In January and February 1554, Wyatt's rebellion broke out; it was soon suppressed. Elizabeth was brought to court, and interrogated regarding her role, and on 18 March, she was imprisoned in the Tower of London. Elizabeth fervently protested her innocence. Though it is unlikely that she had plotted with the rebels, some of them were known to have approached her. Mary's closest confidant, Charles V's ambassador Simon Renard, argued that her throne would never be safe while Elizabeth lived; and the Chancellor, Stephen Gardiner, worked to have Elizabeth put on trial. Elizabeth's supporters in the government, including Lord Paget, convinced Mary to spare her sister in the absence of hard evidence against her. Instead, on 22 May, Elizabeth was moved from the Tower to Woodstock, where she was to spend almost a year under house arrest in the charge of Sir Henry Bedingfield. Crowds cheered her all along the way. King Philip had little role in England's governance, but he did help protect Elizabeth.
The remaining wing of the Old Palace, Hatfield House. It was here that Elizabeth was told of her sister's death in November 1558.
On 17 April 1555, Elizabeth was recalled to court to attend the final stages of Mary's apparent pregnancy. If Mary and her child died, Elizabeth would become queen. If, on the other hand, Mary gave birth to a healthy child, Elizabeth's chances of becoming queen would recede sharply. When it became clear that Mary was not pregnant, no one believed any longer that she could have a child. Elizabeth's succession seemed assured.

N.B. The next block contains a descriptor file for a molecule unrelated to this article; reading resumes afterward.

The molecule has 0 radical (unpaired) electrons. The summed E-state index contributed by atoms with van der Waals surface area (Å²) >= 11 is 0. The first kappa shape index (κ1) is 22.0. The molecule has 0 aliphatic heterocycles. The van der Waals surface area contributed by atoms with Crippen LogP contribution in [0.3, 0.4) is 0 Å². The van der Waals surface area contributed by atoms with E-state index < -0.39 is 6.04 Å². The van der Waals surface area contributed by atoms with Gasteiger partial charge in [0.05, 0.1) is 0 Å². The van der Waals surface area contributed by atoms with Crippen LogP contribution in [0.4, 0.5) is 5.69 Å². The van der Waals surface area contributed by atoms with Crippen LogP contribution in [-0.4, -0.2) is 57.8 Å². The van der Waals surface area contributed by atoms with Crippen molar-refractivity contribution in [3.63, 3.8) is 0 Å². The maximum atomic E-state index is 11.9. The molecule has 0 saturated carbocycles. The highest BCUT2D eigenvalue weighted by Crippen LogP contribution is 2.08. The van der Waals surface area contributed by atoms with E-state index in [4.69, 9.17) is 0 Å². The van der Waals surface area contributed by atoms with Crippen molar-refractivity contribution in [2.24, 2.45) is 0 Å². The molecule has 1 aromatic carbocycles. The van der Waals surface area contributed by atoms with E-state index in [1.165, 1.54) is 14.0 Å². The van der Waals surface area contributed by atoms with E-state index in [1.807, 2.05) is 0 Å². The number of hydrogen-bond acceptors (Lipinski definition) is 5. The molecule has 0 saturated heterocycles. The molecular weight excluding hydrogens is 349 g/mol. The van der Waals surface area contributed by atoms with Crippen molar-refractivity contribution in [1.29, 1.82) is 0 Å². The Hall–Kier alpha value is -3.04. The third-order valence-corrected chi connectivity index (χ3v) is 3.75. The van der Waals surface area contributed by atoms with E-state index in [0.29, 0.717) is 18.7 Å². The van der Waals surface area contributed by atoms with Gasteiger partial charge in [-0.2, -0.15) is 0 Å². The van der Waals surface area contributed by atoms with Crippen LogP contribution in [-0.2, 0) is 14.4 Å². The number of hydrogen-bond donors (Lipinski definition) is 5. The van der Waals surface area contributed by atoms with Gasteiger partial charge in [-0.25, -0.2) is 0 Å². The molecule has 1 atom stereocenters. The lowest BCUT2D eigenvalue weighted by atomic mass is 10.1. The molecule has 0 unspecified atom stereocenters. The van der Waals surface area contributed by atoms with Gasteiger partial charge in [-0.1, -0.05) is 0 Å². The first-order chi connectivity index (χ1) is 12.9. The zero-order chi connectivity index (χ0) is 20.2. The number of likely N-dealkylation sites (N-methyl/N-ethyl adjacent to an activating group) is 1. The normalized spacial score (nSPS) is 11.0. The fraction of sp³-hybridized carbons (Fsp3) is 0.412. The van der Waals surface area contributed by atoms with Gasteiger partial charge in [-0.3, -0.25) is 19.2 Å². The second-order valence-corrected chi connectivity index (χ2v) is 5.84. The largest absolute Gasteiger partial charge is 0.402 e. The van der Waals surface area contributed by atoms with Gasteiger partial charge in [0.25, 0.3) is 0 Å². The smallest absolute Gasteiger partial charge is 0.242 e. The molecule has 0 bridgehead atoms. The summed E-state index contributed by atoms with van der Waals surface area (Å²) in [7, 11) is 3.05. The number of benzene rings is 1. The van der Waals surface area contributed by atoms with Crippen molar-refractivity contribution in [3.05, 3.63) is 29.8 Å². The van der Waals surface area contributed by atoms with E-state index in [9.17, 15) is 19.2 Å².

King Philip, who became King of Spain in 1556, acknowledged the new political reality and cultivated Elizabeth. She was a better ally than the chief alternative, Mary, Queen of Scots, who had grown up in France and was betrothed to the Dauphin of France. When his wife Queen Mary fell ill in 1558, King Philip sent the Count of Feria to consult with Elizabeth. This interview was conducted at Hatfield House, where she had returned to live in October 1555. By October 1558, Elizabeth was already making plans for her government. On 6 November, Mary recognised Elizabeth as her heir. On 17 November 1558, Mary died and Elizabeth succeeded to the throne.
Elizabeth became queen at the age of 25, and Elizabeth declared her intentions to her Council and other peers who had come to Hatfield to swear allegiance. The speech contains the first record of her adoption of the mediaeval political theology of the sovereign's "two bodies": the body natural and the body politic:
Elizabeth I in her coronation robes, patterned with Tudor roses and trimmed with ermine.
My lords, the law of nature moves me to sorrow for my sister; the burden that is fallen upon me makes me amazed, and yet, considering I am God's creature, ordained to obey His appointment, I will thereto yield, desiring from the bottom of my heart that I may have assistance of His grace to be the minister of His heavenly will in this office now committed to me. And as I am but one body naturally considered, though by His permission a body politic to govern, so shall I desire you all ... to be assistant to me, that I with my ruling and you with your service may make a good account to Almighty God and leave some comfort to our posterity on earth. I mean to direct all my actions by good advice and counsel.